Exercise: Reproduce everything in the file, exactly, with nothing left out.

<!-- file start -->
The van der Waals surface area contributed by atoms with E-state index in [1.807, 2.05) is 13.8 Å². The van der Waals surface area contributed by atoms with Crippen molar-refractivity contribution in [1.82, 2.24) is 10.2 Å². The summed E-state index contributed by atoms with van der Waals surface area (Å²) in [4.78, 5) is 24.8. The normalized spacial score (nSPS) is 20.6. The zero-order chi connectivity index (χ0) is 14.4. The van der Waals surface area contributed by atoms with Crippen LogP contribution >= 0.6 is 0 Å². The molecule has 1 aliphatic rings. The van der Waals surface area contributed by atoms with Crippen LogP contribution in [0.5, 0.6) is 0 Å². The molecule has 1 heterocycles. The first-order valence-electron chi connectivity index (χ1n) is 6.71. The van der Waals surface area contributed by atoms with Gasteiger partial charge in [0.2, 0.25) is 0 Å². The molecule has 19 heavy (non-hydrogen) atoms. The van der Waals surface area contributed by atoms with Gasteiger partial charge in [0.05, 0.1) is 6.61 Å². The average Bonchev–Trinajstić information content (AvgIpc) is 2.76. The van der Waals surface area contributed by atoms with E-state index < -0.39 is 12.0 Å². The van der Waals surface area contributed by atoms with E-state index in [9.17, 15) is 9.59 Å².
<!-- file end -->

The van der Waals surface area contributed by atoms with E-state index in [1.807, 2.05) is 13.8 Å². The van der Waals surface area contributed by atoms with Crippen molar-refractivity contribution in [1.82, 2.24) is 10.2 Å². The summed E-state index contributed by atoms with van der Waals surface area (Å²) in [4.78, 5) is 24.8. The normalized spacial score (nSPS) is 20.6. The zero-order chi connectivity index (χ0) is 14.4. The van der Waals surface area contributed by atoms with Crippen LogP contribution >= 0.6 is 0 Å². The molecule has 1 aliphatic rings. The van der Waals surface area contributed by atoms with Crippen LogP contribution in [0.5, 0.6) is 0 Å². The molecule has 1 heterocycles. The first-order valence-electron chi connectivity index (χ1n) is 6.71. The van der Waals surface area contributed by atoms with Gasteiger partial charge in [0.2, 0.25) is 0 Å². The molecule has 19 heavy (non-hydrogen) atoms. The van der Waals surface area contributed by atoms with Gasteiger partial charge in [0.05, 0.1) is 6.61 Å². The average Bonchev–Trinajstić information content (AvgIpc) is 2.76. The van der Waals surface area contributed by atoms with E-state index < -0.39 is 12.0 Å². The van der Waals surface area contributed by atoms with E-state index in [9.17, 15) is 9.59 Å².